Elizabeth Hillstrom points out in her book Testing the Spirits that instead of being glimpses of the impermanent nature of things, the experiences that accompany Buddhist contemplation on the mental states can be explained as misperceptions of the surrounding reality due to imposing on the senses and mind an abnormal way of functioning:
Here the author states her purpose. She is reinterpreting the experience of others so that they fit her own preconceptions of what reality is.
As meditators passively watch their own mental states come and go without trying to control them, these begin to fluctuate more and more rapidly and unpredictably. After a while this chaotic activity creates the strong impression that the mental events are springing into life on their own, from some separate source, rather than the observer's own mind.
Im not sure where she gets this idea. My understanding is that the Buddha taught us to cultivate an understanding of our minds and how its process unfolds. http://www.accesstoinsight.org/tipitaka/mn/mn.010.than.html
Furthermore, the monk remains focused on mental qualities in & of themselves with reference to the five clinging-aggregates. And how does he remain focused on mental qualities in & of themselves with reference to the five clinging-aggregates? There is the case where a monk [discerns]: 'Such is form, such its origination, such its disappearance. Such is feeling... Such is perception... Such are fabrications... Such is consciousness, such its origination, such its disappearance.'
As meditators persist with this practice, they also notice that there is a definite separation between the mental events being observed and the mind that is doing the observing.
Again, I do not know where or from whom she gets this so called "experience". This is certainly not anything Ive experienced. Nor is it anything which I have heard from more experienced Buddhist mediators than myself. If anything its the opposite. One begins to notice that there is no "definite separation" between mental events and the mind doing the observing.
As meditation progresses still further, both the mental events and the observing mind begin to seem alien and impersonal, as if they do not really belong to the observer.
Observer? She obviously does not meditate in a way that "progresses still further". There is nothing "alien and impersonal" about meditative absorption where the sense of observer verses observed becomes a non operative notion.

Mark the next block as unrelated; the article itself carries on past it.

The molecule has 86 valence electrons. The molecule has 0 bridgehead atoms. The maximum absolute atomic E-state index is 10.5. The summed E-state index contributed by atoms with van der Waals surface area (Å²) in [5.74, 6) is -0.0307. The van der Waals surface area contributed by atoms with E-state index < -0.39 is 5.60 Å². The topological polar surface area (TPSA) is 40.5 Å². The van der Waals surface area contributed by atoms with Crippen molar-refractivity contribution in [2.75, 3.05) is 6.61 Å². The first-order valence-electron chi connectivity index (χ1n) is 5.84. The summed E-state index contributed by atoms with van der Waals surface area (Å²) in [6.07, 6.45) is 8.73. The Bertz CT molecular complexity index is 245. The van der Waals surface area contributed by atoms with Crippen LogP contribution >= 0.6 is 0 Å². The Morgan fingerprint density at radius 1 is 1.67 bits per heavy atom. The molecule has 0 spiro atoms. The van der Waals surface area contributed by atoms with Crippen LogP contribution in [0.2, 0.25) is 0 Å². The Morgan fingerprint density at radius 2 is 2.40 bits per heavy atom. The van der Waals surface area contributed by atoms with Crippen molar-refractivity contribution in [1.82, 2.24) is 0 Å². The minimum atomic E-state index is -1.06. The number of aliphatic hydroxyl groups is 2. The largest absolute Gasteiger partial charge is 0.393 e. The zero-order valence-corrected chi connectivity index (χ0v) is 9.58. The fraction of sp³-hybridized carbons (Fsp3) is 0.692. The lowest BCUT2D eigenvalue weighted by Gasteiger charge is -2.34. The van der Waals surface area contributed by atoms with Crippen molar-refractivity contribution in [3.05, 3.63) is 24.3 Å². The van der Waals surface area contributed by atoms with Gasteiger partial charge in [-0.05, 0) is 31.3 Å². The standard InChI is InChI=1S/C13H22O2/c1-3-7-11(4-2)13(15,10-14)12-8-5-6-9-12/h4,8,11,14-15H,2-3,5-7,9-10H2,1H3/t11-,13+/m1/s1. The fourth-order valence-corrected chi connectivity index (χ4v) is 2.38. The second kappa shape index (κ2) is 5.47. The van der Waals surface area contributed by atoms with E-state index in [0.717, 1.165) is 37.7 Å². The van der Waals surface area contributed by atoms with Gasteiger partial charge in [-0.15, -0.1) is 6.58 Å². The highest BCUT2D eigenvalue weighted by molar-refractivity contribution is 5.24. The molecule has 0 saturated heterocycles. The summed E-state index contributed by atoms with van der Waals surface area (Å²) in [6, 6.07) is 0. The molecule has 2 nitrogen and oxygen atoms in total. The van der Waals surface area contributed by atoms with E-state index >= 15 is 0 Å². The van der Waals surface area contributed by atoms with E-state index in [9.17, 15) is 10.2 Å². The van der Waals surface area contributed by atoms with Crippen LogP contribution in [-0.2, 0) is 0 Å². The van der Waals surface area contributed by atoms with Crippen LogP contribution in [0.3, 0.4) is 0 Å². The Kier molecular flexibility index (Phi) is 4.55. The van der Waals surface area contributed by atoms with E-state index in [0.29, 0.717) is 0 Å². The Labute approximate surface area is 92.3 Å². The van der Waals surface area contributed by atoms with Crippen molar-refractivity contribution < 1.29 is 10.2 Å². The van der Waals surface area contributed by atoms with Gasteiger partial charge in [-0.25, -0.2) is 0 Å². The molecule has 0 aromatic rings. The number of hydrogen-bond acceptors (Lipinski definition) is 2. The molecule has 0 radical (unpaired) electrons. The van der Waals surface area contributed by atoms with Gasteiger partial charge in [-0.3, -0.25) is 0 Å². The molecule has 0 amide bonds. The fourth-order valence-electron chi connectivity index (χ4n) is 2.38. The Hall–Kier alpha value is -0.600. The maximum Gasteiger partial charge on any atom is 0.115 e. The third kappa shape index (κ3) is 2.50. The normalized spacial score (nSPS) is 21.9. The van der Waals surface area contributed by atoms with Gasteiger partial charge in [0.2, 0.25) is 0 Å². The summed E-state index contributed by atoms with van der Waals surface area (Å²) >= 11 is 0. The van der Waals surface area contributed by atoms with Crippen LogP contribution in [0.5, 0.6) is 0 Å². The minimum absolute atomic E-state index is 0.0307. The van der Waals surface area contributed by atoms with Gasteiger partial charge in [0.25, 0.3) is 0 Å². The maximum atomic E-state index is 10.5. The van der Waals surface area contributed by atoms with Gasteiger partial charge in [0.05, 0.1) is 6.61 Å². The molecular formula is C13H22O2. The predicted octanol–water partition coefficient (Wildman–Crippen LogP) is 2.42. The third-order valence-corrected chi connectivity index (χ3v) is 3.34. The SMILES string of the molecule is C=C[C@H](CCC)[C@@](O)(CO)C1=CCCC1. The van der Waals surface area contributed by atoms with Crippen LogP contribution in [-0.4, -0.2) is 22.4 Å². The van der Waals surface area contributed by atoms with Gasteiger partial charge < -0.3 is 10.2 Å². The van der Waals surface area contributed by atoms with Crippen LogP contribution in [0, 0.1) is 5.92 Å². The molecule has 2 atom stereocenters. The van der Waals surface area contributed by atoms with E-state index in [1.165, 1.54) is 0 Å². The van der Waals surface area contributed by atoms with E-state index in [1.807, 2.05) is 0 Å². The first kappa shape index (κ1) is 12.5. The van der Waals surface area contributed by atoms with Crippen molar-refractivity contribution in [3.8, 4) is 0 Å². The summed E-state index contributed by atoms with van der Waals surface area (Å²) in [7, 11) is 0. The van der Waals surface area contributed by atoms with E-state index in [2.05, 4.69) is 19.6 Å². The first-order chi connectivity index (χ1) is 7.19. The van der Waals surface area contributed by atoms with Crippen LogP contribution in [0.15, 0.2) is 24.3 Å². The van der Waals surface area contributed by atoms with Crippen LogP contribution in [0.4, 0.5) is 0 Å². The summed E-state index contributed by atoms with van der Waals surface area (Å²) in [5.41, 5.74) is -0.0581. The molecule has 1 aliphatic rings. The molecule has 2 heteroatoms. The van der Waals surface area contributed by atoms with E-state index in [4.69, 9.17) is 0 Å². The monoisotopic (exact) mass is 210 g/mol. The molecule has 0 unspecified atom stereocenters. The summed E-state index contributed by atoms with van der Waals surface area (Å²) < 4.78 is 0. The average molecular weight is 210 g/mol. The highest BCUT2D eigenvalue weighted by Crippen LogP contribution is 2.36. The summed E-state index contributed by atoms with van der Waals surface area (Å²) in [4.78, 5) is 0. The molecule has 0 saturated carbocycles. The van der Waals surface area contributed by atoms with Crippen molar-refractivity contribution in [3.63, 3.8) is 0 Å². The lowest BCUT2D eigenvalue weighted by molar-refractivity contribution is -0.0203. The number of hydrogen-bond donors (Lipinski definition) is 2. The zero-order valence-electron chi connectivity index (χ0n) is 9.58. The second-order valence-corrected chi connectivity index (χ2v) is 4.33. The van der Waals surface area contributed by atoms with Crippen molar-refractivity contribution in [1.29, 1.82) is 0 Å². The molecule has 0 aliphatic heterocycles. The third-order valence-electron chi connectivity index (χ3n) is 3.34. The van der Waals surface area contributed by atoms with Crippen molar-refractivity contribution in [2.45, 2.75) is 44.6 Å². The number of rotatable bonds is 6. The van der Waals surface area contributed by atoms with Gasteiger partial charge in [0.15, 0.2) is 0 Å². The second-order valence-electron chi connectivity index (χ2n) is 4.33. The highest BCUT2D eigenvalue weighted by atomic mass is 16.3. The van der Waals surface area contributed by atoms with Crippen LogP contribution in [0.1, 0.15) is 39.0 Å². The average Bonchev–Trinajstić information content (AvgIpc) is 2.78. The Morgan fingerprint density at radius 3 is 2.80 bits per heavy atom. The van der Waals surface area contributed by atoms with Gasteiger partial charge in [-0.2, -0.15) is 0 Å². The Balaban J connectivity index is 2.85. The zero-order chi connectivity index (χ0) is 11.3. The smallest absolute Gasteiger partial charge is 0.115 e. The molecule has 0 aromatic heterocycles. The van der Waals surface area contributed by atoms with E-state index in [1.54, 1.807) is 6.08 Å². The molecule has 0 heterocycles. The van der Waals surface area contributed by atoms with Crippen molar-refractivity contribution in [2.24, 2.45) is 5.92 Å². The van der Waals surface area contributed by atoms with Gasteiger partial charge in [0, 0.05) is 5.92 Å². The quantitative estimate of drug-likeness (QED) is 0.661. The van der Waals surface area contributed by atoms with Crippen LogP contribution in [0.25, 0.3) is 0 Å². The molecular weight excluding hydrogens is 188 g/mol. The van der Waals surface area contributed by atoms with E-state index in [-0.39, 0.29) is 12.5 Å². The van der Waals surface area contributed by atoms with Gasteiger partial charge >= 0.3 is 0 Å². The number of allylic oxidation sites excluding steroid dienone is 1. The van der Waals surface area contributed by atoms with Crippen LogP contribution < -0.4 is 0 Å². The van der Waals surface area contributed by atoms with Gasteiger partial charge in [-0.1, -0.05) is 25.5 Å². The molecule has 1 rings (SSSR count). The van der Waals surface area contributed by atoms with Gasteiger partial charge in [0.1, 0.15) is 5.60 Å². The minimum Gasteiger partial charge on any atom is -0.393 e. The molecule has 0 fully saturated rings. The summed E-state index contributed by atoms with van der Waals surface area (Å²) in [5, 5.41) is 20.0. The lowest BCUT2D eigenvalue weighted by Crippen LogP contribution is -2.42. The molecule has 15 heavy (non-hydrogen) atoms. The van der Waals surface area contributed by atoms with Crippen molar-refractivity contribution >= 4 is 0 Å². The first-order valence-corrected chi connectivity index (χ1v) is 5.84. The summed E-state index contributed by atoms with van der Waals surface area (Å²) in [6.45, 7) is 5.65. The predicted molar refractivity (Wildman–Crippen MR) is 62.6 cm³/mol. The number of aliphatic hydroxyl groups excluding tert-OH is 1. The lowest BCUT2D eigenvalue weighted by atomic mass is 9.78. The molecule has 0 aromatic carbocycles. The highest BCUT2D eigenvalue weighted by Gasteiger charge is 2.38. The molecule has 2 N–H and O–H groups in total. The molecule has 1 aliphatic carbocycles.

At about this point the meditator's sense of "self" becomes confused and weakened, and finally it disappears entirely for brief periods of time. This experience of dissolution strongly reinforces the Buddhist notion that there actually is no such thing as an "I" or "myself" - that such concepts are actually false constructions of the mind.
Perhaps, but not as a result of the kind of experience she has been describing above. Not in my opinion anyway.
At still deeper levels, meditators eventually reach a stage in which their awareness of events and the events themselves seem inextricably bound together and the whole scene churns in a wild state of flux. Ideas, images and thoughts seem to appear and then dissolve into nothingness with great rapidity.
There would be a precise discernment of cause and effect. Not some kind of random flux. This is all hyperbolic propaganda.
At this point every aspect of mental life (and the physical world itself) seems impermanent, transitory and alien, and disturbed meditators desperately want it all to stop. Relief finally comes when meditators break through Nirvana, a state in which all awareness of physical and mental phenomena ceases, at least for a short time. Reaching this stage ostensibly produces permanent changes in consciousness. Inner processes are set in motion which fill the meditator with equanimity and bliss. These presumably destroy defiling mental states like self-interest, ambition, greed and hatred, and ensure advanced placement in the next life.
Nivanna is the actual ending of "states like self-interest, ambition, greed and hatred". It is not "a state in which all awareness of physical and mental phenomena ceases".
When interpreted through Eastern lenses, these experiences strongly reinforce the Buddhist belief that the physical universe, our concepts of self and even our inner mental life are only illusions. (Elizabeth Hillstrom, Testing the Spirits, IVP, 1995, p. 114-15)
I dont know what "Eastern lenses" means. I dont like the sound of it though. The Buddha certainly did not teach the reduction of everything to an "illusion".
This bit of writing certainly does what the author intended. She has reinterpreted the experience of others to fit her own preconceptions of what reality is.
Now the question is;
"Does our experience and understanding fit with her reinterpretation?". If not then we need not take her critique seriously.
Also, What is her conception of reality and do we find it helpful?